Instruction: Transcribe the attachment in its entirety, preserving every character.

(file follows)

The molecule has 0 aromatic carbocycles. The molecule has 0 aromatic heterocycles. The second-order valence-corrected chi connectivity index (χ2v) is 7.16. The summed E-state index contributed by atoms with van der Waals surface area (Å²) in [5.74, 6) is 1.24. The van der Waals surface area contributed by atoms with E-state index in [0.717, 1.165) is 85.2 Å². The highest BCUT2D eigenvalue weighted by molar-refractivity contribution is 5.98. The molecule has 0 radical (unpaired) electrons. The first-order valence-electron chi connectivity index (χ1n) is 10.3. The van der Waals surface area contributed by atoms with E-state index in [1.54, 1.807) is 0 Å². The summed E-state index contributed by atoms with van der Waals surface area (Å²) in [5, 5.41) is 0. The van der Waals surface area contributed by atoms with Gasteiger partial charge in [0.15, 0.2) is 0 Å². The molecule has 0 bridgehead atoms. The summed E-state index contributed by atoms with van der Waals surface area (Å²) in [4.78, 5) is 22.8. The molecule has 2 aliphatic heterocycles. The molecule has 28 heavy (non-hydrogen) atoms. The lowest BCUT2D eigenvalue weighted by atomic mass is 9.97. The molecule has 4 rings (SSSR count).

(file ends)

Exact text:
The molecule has 0 aromatic carbocycles. The molecule has 0 aromatic heterocycles. The second-order valence-corrected chi connectivity index (χ2v) is 7.16. The summed E-state index contributed by atoms with van der Waals surface area (Å²) in [5.74, 6) is 1.24. The van der Waals surface area contributed by atoms with E-state index in [0.717, 1.165) is 85.2 Å². The highest BCUT2D eigenvalue weighted by molar-refractivity contribution is 5.98. The molecule has 0 radical (unpaired) electrons. The first-order valence-electron chi connectivity index (χ1n) is 10.3. The van der Waals surface area contributed by atoms with E-state index in [1.54, 1.807) is 0 Å². The summed E-state index contributed by atoms with van der Waals surface area (Å²) in [5, 5.41) is 0. The van der Waals surface area contributed by atoms with Gasteiger partial charge in [0.15, 0.2) is 0 Å². The molecule has 0 bridgehead atoms. The summed E-state index contributed by atoms with van der Waals surface area (Å²) in [4.78, 5) is 22.8. The molecule has 2 aliphatic heterocycles. The molecule has 28 heavy (non-hydrogen) atoms. The lowest BCUT2D eigenvalue weighted by atomic mass is 9.97. The molecule has 4 rings (SSSR count).